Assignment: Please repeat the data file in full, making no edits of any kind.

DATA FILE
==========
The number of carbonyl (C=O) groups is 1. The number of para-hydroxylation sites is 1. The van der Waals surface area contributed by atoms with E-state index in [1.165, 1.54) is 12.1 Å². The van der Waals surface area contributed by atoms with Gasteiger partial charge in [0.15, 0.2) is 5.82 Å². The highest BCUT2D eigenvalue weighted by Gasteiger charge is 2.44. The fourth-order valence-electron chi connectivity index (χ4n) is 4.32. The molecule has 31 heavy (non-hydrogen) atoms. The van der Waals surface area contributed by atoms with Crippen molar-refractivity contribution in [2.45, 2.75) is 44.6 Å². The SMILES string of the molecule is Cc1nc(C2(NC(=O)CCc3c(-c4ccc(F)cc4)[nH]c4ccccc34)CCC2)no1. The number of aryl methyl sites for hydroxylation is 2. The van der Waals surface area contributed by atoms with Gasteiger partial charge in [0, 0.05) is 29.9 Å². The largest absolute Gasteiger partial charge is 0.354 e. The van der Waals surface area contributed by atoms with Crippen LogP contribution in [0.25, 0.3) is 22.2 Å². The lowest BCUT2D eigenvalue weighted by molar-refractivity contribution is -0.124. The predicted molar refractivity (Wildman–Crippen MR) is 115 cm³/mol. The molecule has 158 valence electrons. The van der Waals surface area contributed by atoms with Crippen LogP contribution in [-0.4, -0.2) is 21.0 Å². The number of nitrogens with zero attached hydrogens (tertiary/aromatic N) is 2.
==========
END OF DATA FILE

The number of carbonyl (C=O) groups is 1. The number of para-hydroxylation sites is 1. The van der Waals surface area contributed by atoms with E-state index in [1.165, 1.54) is 12.1 Å². The van der Waals surface area contributed by atoms with Gasteiger partial charge in [0.15, 0.2) is 5.82 Å². The highest BCUT2D eigenvalue weighted by Gasteiger charge is 2.44. The fourth-order valence-electron chi connectivity index (χ4n) is 4.32. The molecule has 31 heavy (non-hydrogen) atoms. The van der Waals surface area contributed by atoms with Crippen molar-refractivity contribution in [2.45, 2.75) is 44.6 Å². The SMILES string of the molecule is Cc1nc(C2(NC(=O)CCc3c(-c4ccc(F)cc4)[nH]c4ccccc34)CCC2)no1. The number of aryl methyl sites for hydroxylation is 2. The van der Waals surface area contributed by atoms with Gasteiger partial charge in [0, 0.05) is 29.9 Å². The largest absolute Gasteiger partial charge is 0.354 e. The van der Waals surface area contributed by atoms with Crippen LogP contribution in [0.25, 0.3) is 22.2 Å². The lowest BCUT2D eigenvalue weighted by molar-refractivity contribution is -0.124. The predicted molar refractivity (Wildman–Crippen MR) is 115 cm³/mol. The molecule has 158 valence electrons. The van der Waals surface area contributed by atoms with Crippen LogP contribution in [-0.4, -0.2) is 21.0 Å². The number of nitrogens with zero attached hydrogens (tertiary/aromatic N) is 2.